Friday, March 25, 2011

Doctrine and drama

Thanks to Zondervan for making available the Introduction and Chapter 29 (The Last Battle and Life Everlasting) of Michael Horton's new systematic theology for pilgrims (pdf). This volume will be on my shelf eventually, but for now it's good to have a free appetizer.

Dr. Horton writes in the introduction that theology (the study of God) and doctrine (teaching) are central concerns of every believer. "The baptized are privileged and obligated to learn the language of Zion." (p. 24) Riffing on Dorothy Sayers ("the dogma is the drama") he presents the study of theology as essential to locating ourselves in the still unfolding greatest story ever told. Why is this important? It's in this theo-drama that Christians find their very identity amidst all the competing stories that the world offers.

Created in God's image yet fallen into sin, we have our identity shaped by the movement of this dramatic story from promise to fulfillment in Jesus Christ. This drama also has its powerful props, such as preaching, baptism, and the Supper—the means by which we are no longer spectators but are actually included in the cast. Having exchanged our rags for the riches of Christ's righteousness, we now find our identity "in Christ." Instead of God being a supporting actor in our life story, we become part of the cast that the Spirit is recruiting for God's drama. (p. 19)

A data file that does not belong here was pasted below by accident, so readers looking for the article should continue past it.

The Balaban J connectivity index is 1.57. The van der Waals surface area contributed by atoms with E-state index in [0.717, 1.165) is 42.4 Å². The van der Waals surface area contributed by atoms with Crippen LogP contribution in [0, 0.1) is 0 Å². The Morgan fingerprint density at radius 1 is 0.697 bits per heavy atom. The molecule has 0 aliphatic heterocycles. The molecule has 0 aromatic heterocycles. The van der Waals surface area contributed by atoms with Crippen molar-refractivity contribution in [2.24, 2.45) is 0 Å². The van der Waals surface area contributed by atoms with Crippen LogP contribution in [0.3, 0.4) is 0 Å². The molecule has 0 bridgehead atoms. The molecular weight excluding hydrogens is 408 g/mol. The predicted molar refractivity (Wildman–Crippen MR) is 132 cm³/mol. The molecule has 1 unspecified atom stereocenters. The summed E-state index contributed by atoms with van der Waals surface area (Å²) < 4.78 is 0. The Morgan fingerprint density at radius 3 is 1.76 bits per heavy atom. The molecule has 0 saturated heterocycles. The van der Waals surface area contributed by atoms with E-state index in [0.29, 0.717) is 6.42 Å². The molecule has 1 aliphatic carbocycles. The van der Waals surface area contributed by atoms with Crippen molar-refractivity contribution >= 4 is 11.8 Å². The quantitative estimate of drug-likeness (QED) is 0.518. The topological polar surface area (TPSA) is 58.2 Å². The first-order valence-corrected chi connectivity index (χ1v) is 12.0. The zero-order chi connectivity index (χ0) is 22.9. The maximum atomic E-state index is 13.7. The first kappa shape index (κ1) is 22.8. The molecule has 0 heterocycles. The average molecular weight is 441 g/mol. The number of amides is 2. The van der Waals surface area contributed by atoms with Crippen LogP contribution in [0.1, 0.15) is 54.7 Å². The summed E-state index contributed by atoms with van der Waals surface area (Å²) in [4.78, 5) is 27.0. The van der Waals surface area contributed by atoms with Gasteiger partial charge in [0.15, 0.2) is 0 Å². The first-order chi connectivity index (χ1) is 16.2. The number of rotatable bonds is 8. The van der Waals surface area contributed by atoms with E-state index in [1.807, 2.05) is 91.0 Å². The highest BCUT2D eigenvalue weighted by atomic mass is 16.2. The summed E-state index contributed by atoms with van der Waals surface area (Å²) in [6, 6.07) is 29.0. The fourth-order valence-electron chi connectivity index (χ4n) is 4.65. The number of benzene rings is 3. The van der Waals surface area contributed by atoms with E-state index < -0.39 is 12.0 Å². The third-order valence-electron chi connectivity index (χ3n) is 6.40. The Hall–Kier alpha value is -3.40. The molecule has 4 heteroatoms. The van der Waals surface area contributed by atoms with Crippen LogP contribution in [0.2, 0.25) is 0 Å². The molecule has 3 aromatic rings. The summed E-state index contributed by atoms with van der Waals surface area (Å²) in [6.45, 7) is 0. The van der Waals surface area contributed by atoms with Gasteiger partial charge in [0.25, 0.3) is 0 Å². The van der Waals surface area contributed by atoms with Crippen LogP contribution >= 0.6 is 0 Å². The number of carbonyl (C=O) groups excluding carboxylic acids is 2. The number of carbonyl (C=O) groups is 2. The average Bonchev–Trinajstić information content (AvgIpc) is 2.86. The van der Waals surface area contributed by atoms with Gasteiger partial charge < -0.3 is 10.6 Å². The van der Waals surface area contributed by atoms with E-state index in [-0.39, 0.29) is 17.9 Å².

The drama of theology should lead us in a natural progression to doxology and discipleship. Horton sets out to erase the false dichotomy prevalent in contemporary evangelical Christianity between doctrine vs. life/theology vs. discipleship/knowing vs. doing. (p. 14) "Deeds not creeds" is a catchy slogan, but it leads to empty moralism. On the flip side, mere knowledge -- doctrine that doesn't lead to doxology and discipleship -- doesn't honor God or equip us to love our neighbor. Being a faithful disciple is more than being a student (Latin: discipulus) but it's never less.

Merely imitating Christ's example is different from being united to Christ through faith, bearing the fruit of his resurrection life. It is the creed that gives rise to praise and therefore to informed and heartfelt love, service, and witness to our neighbors in the world. Doctrine severed from practice is dead; practice severed from doctrine is just another form of self-salvation and self-improvement. A disciple of Christ is a student of theology. (p. 24)

If we're in a personal relationship with someone we'll want to know more about their character, what they've done in the past, and their plans for the future. This is true of a spouse or friend, and it should be true of our relationship with God. This is exactly what theology is for. The Christian Faith looks to be a challenging book, but one that's accessible to the average reader. This is a systematic theology for the whole church.

BTW if you're interested the Westminster Bookstore has it at a whopping 41% off retail.

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